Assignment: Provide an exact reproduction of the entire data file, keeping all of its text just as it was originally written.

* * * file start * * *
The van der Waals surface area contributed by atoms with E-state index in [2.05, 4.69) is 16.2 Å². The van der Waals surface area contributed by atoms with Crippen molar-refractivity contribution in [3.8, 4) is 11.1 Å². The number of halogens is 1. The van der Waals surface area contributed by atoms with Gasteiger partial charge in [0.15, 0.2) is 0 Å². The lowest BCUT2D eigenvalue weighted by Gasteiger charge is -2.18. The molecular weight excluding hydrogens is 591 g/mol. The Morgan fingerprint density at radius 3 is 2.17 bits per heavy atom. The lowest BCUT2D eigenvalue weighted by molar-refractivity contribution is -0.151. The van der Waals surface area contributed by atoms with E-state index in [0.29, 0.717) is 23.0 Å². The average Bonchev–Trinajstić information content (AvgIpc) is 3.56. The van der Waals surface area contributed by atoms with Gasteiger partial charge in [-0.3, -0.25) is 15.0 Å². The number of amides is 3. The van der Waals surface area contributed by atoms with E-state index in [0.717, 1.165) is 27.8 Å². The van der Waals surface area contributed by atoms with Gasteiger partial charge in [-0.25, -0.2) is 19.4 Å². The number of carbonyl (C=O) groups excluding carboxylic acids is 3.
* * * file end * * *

The van der Waals surface area contributed by atoms with E-state index in [2.05, 4.69) is 16.2 Å². The van der Waals surface area contributed by atoms with Crippen molar-refractivity contribution in [3.8, 4) is 11.1 Å². The number of halogens is 1. The van der Waals surface area contributed by atoms with Gasteiger partial charge in [0.15, 0.2) is 0 Å². The lowest BCUT2D eigenvalue weighted by Gasteiger charge is -2.18. The molecular weight excluding hydrogens is 591 g/mol. The Morgan fingerprint density at radius 3 is 2.17 bits per heavy atom. The lowest BCUT2D eigenvalue weighted by molar-refractivity contribution is -0.151. The van der Waals surface area contributed by atoms with E-state index in [0.29, 0.717) is 23.0 Å². The average Bonchev–Trinajstić information content (AvgIpc) is 3.56. The van der Waals surface area contributed by atoms with Gasteiger partial charge in [-0.3, -0.25) is 15.0 Å². The number of amides is 3. The van der Waals surface area contributed by atoms with E-state index in [0.717, 1.165) is 27.8 Å². The van der Waals surface area contributed by atoms with Gasteiger partial charge in [-0.25, -0.2) is 19.4 Å². The number of carbonyl (C=O) groups excluding carboxylic acids is 3.